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Cardiovascular Physiology Concepts

Richard E. Klabunde, PhD

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Click here for information on Cardiovascular Physiology Concepts, 2nd edition, a textbook published by Lippincott Williams & Wilkins (2011)


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Ventricular Systolic Dysfunction

systolic dysfunction effects on Frank-Starling curves
Systolic dysfunction refers to impaired ventricular contraction. In chronic heart failure, this is most likely due to changes in the signal transduction mechanisms regulating cardiac excitation-contraction coupling.   The loss of cardiac inotropy (i.e., decreased contractility) causes a downward shift in the Frank-Starling curve (Figure 1). This results in a decrease in stroke volume and a compensatory rise in preload (often measured as ventricular end-diastolic pressure or pulmonary capillary wedge pressure). The rise in preload is considered compensatory because it activates the Frank-Starling mechanism to help maintain stroke volume despite the loss of inotropy. If preload did not rise, the decline in stroke volume would be even greater for a given loss of inotropy. Depending upon the precipitating cause of the heart failure, there will be ventricular hypertrophy, dilation, or a combination of the two.

The effects of a loss of intrinsic inotropy on stroke volume, and end-diastolic and end-systolic volumes, are best depicted using ventricular pressure-volume loops (Figure 2). Loss of intrinsic inotropy decreases the slope of the end-systolic pressure-volume relationship (ESPVR). This leads to an increase in end-systolic volume. There is also an increase in end-diastolic volume (compensatory increase in preload), but this increase is not as great as the increase in end-systolic volume.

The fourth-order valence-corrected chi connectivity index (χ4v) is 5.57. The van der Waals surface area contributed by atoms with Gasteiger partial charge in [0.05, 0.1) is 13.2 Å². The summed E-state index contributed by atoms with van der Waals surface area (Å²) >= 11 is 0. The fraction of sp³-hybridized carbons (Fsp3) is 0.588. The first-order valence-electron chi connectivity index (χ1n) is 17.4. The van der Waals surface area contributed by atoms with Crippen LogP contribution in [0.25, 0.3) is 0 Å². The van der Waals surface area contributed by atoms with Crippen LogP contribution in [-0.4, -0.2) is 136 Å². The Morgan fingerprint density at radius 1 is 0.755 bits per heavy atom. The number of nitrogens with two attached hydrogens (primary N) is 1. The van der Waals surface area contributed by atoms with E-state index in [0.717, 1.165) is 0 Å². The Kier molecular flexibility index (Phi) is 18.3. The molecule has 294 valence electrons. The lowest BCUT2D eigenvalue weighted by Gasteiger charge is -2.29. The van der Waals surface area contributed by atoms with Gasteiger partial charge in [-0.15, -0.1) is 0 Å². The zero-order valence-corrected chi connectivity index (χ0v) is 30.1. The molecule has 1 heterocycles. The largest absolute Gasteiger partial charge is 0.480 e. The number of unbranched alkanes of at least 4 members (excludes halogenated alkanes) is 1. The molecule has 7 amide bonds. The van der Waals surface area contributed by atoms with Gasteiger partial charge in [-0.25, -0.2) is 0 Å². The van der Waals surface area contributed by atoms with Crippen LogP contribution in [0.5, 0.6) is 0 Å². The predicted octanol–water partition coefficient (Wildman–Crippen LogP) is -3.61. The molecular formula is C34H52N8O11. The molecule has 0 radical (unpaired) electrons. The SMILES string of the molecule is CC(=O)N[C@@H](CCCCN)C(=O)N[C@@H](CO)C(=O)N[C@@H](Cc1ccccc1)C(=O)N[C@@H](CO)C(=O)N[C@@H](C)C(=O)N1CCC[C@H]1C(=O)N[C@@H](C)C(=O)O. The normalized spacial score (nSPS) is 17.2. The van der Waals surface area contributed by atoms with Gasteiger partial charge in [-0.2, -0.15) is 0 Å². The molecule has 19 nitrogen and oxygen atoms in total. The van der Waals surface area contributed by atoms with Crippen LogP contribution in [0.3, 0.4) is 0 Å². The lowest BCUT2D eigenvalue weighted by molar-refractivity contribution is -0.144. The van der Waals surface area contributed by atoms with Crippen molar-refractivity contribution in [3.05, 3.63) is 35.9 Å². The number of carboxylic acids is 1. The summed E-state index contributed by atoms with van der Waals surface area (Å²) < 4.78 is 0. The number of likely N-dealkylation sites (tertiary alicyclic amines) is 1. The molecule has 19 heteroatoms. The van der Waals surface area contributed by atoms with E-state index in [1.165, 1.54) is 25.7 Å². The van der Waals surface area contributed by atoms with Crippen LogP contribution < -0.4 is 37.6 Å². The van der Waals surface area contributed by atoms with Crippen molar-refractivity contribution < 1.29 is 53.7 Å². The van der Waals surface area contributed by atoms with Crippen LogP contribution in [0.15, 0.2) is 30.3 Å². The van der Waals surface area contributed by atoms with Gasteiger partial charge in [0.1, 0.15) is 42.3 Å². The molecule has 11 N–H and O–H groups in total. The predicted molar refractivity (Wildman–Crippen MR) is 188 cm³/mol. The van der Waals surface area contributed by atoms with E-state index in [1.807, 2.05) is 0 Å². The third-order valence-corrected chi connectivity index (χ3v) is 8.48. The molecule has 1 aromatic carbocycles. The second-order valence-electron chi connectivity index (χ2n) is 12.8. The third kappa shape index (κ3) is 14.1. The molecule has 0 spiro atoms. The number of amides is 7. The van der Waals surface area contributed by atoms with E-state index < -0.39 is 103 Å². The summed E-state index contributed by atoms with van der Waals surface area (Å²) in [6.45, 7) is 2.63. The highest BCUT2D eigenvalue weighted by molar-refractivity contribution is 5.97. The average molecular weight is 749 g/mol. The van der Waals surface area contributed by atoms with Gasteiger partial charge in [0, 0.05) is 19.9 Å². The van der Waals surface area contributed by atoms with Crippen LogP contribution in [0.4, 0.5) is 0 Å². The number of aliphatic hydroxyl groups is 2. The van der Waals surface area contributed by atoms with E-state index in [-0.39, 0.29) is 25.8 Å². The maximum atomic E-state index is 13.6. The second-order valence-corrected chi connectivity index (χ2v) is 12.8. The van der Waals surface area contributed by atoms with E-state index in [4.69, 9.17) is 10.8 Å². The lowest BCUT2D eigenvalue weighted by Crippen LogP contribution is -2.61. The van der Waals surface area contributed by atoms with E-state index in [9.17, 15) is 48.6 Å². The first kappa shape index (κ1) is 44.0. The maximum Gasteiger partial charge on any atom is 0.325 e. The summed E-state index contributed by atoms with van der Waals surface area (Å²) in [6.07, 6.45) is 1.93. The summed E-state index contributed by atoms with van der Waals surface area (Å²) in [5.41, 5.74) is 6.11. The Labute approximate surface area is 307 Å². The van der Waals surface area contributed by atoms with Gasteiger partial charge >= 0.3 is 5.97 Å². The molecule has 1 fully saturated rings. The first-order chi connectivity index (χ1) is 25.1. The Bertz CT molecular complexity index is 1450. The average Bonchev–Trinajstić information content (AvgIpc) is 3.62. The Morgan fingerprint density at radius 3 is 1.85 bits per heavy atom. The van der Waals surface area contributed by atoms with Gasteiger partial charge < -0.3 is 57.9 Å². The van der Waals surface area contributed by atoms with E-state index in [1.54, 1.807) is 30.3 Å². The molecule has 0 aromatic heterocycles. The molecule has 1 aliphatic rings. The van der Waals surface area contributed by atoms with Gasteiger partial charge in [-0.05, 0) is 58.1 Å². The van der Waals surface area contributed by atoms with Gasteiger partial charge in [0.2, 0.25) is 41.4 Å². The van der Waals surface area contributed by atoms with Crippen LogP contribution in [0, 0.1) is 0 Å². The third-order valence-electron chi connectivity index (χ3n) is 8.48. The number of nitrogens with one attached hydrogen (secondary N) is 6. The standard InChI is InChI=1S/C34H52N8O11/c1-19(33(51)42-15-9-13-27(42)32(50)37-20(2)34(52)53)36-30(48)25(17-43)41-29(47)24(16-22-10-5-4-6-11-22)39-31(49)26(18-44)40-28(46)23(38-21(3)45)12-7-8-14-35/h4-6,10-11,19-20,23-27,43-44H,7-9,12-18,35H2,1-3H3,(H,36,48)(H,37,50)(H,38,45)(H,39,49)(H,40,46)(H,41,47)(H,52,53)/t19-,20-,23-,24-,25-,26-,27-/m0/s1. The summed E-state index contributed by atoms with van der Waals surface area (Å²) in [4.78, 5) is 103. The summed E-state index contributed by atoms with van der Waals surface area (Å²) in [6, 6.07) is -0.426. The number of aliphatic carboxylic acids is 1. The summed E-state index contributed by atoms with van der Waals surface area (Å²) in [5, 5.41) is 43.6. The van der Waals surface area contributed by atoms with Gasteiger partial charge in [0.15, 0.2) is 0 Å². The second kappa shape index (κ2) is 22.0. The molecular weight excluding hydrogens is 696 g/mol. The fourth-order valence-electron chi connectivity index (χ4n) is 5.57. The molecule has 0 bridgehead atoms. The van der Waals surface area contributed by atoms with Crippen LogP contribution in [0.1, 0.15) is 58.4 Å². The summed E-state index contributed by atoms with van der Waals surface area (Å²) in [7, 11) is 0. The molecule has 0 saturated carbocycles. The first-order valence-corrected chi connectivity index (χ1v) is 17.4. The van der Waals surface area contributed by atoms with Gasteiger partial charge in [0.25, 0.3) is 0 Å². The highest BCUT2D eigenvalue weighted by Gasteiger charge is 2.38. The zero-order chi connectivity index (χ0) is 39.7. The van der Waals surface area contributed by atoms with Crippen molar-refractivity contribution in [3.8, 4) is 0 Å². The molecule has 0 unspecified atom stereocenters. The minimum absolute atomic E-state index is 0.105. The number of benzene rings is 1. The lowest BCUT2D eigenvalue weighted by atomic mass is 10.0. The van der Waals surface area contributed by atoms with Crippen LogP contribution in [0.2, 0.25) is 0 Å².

systolic dysfunction effects on ventricular pressure-volume loops
Therefore, the net effect is a decrease in stroke volume (shown as a decrease in the width of the pressure-volume loop). Because stroke volume decreases and end-diastolic volume increases, there is a substantial reduction in ejection fraction (EF). Stroke work (area within loop) is also decreased.

The force-velocity relationship provides insight as to why a loss of contractility causes a reduction in stroke volume (Figure 3). Briefly, at any given preload and afterload, a loss of inotropy results in a decrease in the shortening velocity of cardiac fibers. Because there is only a finite period of time available for ejection, a reduced velocity of ejection results in less blood ejected per stroke. The residual volume of blood within the ventricle is increased (increased end-systolic volume) because less blood is ejected.

The reason for preload rising as inotropy declines is that the increased end-systolic volume is added to the normal venous return filling the ventricle. For example, if end-systolic volume is normally 50 ml of blood and it is increased to 80 ml in failure, this extra residual volume is added to the incoming venous return leading to an increase in end-diastolic volume and pressure.

systolic dysfunction effects on ventricular muscle force-velocity curves
An important and deleterious consequence of systolic dysfunction is the rise in end-diastolic pressure. If the left ventricle is involved, then left atrial and pulmonary venous pressures will also rise. This can lead to pulmonary congestion and edema. If the right ventricle is in systolic failure, the increase in end-diastolic pressure will be reflected back into the right atrium and systemic venous vasculature. This can lead to peripheral edema and ascites.

Treatment for systolic dysfunction involves the use of inotropic drugs, afterload reducing drugs, venous dilators, and diuretics.  Inotropic drugs include digitalis (commonly used in chronic heart failure) and drugs that stimulate the heart via beta-adrenoceptor activation or inhibition of cAMP-dependent phosphodiesterase (used in acute failure).  Afterload reducing drugs (e.g., arterial vasodilators) augment ventricular ejection by increasing the velocity of fiber shortening (see force-velocity relationship).  Venous dilators and diuretics are used to reduce ventricular preload and venous pressures (pulmonary and systemic) rather than augmenting systolic function directly.

Revised 04/07/07



DISCLAIMER: These materials are for educational purposes only, and are not a source of medical decision-making advice.